• Oleoyl-CoA then undergoes three β-oxidation cycles to yield three molecules of acetyl-CoA, 3 NADH and 3 FADH2 and the coenzyme A ester of a Δ3, 12-carbon unsaturated fatty acid, cis-Δ3-dodecenoyl-CoA. This product cannot serve as a substrate for enoyl-CoA hydratase, which acts only on trans double bonds.
    • The auxiliary enzyme, Δ3, Δ2-enoyl-CoA isomerase isomerizes the cis-Δ3-enoyl-CoA to the trans-Δ2-enoyl-CoA, which is converted by enoyl CoA hydratase into the corresponding β-hydroxyacyl CoA (trans-Δ2-dodecenoyl CoA).
    • This intermediate is now acted upon by the remaining enzymes of β oxidation to yield acetyl CoA and the coenzyme A ester of a 10-carbon saturated fatty acid, decanoyl CoA.
    • The latter undergoes four more passes through the β-oxidation pathway to yield five more molecules of acetyl CoA. Altogether, nine molecules of acetyl CoA are produced from one molecule of 18-carbon oleate.

ii. β-oxidation of poly-unsaturated fatty acids (E.g. Linoleic acid):

    • 18-carbon Linoleate (Linoleic acid), has a cis-Δ9, cis-Δ12 configuration and enters the β-oxidation cycle as linoleoyl CoA (Δ 9,12).
    • Linoleoyl CoA undergoes three β-oxidation cycles to yield three molecules of acetyl CoA and the coenzyme A ester of a 12-carbon unsaturated fatty acid with a cis-Δ3,cis-Δ6
    • This intermediate cannot be used by the enzyme of the ß-oxidation pathway because its double bonds are in the wrong position and have the wrong configuration (cis, not trans).
    • Hence, oxidation requires a second auxiliary enzyme, NADPH dependent 2,4-dienoyl-CoA reductase, in addition to enoyl CoA isomerase.
    • The combined action of these two enzymes converts a trans-Δ2, cis-Δ4-dienoyl CoA intermediate to the trans-Δ2-enoyl-CoA substrate that can enter the β-oxidation pathway and be degraded to six molecules of acetyl CoA. The overall result is conversion of linoleate to nine molecules of acetyl CoA.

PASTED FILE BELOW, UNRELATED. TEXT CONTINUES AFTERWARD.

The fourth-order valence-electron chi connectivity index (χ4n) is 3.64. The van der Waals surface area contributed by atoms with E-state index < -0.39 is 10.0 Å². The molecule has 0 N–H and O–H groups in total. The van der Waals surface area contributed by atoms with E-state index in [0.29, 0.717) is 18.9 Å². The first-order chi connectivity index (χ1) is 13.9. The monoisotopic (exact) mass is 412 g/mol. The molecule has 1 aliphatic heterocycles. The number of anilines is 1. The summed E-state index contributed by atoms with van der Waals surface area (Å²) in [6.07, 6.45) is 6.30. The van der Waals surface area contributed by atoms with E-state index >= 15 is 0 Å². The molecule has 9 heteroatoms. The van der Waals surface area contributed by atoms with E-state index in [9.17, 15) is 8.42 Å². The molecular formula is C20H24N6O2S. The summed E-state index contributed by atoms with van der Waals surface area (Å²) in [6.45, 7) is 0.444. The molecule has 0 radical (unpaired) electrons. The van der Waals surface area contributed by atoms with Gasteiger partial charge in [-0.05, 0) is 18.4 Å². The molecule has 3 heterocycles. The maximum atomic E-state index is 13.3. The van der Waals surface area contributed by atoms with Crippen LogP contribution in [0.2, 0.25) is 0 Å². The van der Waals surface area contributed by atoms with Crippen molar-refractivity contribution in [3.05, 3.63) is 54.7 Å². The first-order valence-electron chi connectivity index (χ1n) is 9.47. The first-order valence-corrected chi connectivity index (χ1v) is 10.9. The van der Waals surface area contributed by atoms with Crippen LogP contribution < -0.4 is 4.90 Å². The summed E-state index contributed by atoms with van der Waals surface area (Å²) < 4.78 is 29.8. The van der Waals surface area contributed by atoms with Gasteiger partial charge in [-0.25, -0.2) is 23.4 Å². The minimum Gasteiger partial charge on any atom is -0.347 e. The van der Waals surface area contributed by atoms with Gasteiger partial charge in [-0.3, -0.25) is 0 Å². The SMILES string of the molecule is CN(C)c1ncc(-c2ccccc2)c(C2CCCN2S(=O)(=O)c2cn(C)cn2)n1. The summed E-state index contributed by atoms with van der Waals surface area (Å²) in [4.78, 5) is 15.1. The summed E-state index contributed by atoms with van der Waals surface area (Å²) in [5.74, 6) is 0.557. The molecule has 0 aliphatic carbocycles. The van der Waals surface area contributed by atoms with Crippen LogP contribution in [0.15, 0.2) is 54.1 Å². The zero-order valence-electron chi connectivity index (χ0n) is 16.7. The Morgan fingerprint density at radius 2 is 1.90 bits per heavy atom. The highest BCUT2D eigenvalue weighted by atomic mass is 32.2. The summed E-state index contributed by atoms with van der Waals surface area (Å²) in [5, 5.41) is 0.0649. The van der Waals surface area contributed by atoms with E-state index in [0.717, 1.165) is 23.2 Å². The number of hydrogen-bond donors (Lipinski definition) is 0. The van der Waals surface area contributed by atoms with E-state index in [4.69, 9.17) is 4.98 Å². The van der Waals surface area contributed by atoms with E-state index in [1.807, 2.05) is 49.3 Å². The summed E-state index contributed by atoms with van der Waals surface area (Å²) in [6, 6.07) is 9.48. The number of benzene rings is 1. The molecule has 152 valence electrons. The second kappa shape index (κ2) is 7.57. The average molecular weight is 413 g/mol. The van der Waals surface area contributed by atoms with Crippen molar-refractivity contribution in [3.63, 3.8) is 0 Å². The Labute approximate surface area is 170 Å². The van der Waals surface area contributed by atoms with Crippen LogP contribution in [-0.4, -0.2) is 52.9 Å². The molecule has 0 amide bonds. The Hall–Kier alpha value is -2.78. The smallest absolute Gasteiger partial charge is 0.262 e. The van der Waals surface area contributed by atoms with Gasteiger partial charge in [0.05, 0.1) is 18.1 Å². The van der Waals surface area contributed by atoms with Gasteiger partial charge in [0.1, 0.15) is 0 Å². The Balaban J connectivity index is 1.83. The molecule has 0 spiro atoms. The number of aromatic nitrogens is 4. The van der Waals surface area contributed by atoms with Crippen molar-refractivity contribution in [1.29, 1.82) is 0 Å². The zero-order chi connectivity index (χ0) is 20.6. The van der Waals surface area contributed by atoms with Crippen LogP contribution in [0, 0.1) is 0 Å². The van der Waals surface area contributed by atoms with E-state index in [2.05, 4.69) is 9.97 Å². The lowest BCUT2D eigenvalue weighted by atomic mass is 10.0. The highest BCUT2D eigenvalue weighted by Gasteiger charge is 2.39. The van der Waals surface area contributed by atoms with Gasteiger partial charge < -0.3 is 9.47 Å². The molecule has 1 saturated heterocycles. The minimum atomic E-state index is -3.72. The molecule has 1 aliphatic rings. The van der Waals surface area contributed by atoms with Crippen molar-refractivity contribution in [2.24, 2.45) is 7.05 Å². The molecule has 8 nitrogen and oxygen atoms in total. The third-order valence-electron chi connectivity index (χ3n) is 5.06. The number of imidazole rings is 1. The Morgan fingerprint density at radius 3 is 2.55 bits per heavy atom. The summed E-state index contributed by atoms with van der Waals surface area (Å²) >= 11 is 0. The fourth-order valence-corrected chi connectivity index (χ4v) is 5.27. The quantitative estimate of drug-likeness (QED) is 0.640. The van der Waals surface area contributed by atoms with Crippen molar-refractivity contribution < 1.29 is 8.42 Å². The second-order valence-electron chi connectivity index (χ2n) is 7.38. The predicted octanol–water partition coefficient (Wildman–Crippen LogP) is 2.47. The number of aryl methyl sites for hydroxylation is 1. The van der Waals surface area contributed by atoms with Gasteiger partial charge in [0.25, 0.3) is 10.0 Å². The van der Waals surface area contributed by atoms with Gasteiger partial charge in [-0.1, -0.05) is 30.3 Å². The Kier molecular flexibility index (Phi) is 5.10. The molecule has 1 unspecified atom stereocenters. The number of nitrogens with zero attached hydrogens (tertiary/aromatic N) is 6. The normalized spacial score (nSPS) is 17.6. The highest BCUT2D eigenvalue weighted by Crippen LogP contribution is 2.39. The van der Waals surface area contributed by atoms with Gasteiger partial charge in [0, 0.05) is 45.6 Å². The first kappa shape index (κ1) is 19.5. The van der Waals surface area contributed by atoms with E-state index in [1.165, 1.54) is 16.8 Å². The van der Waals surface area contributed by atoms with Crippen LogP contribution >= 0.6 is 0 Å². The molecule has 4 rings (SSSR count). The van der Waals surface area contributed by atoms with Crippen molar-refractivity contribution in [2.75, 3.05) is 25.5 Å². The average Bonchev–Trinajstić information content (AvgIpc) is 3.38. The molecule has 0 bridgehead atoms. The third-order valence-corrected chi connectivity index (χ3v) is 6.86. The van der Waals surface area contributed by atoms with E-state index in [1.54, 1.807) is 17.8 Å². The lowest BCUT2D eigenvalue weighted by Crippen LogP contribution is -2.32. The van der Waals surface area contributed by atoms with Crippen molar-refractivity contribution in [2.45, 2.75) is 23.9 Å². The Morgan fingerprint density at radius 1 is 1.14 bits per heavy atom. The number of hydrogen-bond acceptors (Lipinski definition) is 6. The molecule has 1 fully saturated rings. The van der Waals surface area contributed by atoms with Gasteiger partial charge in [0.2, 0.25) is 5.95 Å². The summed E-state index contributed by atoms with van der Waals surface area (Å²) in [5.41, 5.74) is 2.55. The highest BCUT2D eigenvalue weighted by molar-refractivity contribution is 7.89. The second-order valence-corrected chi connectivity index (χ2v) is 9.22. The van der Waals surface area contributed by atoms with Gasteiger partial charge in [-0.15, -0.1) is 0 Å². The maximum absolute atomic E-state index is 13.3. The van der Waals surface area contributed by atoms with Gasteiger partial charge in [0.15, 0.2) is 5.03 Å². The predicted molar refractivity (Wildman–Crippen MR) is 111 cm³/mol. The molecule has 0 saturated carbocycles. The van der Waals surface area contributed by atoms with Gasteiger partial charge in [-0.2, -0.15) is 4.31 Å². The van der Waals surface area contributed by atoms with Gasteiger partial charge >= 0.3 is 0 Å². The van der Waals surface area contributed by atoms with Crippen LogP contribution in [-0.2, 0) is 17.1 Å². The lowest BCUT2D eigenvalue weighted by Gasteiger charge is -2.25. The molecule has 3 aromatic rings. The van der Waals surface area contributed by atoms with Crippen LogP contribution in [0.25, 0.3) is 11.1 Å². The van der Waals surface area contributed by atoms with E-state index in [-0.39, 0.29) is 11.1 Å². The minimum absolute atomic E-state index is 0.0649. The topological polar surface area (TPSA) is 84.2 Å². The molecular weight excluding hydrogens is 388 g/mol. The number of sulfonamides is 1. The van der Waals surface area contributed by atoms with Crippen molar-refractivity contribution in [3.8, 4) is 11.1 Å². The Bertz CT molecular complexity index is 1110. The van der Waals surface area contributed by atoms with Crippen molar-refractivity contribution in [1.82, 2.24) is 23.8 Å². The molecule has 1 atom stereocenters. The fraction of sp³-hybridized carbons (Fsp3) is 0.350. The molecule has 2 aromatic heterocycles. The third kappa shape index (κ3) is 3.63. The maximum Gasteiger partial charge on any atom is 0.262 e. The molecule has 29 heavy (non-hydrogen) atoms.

c. β-oxidation of fatty acids with odd number of Carbon atoms:

  • Long-chain odd-number fatty acids are oxidized in the same pathway as the even-number acids, beginning at the carboxyl end of the chain.
  • However, the substrate for the last cycle through the β-oxidation sequence is a fatty acyl CoA with a five-carbon fatty acid. When this is oxidized and cleaved, the products are acetyl-CoA and propionyl CoA.
  • Complete oxidation of this Propionyl CoA requires three extra reactions.
  • Propionyl CoA is first carboxylated to form the D-methyl malonyl CoA by propionyl CoA carboxylase.
  • The D-methyl malonyl CoA thus formed is enzymatically epimerized to L-methyl malonyl CoA by methylmalonyl CoA epimerase.
  • The L-methylmalonyl-CoA then undergoes an intra-molecular rearrangement to form succinyl-CoA, which can enter the citric acid cycle.
  • This rearrangement is catalyzed by methyl malonyl CoA mutase, which requires as its coenzyme 5′-deoxyadenosylcobalamin, or coenzyme B12, which is derived from vitamin B (cobalamin).

Beta oxidation of fatty acid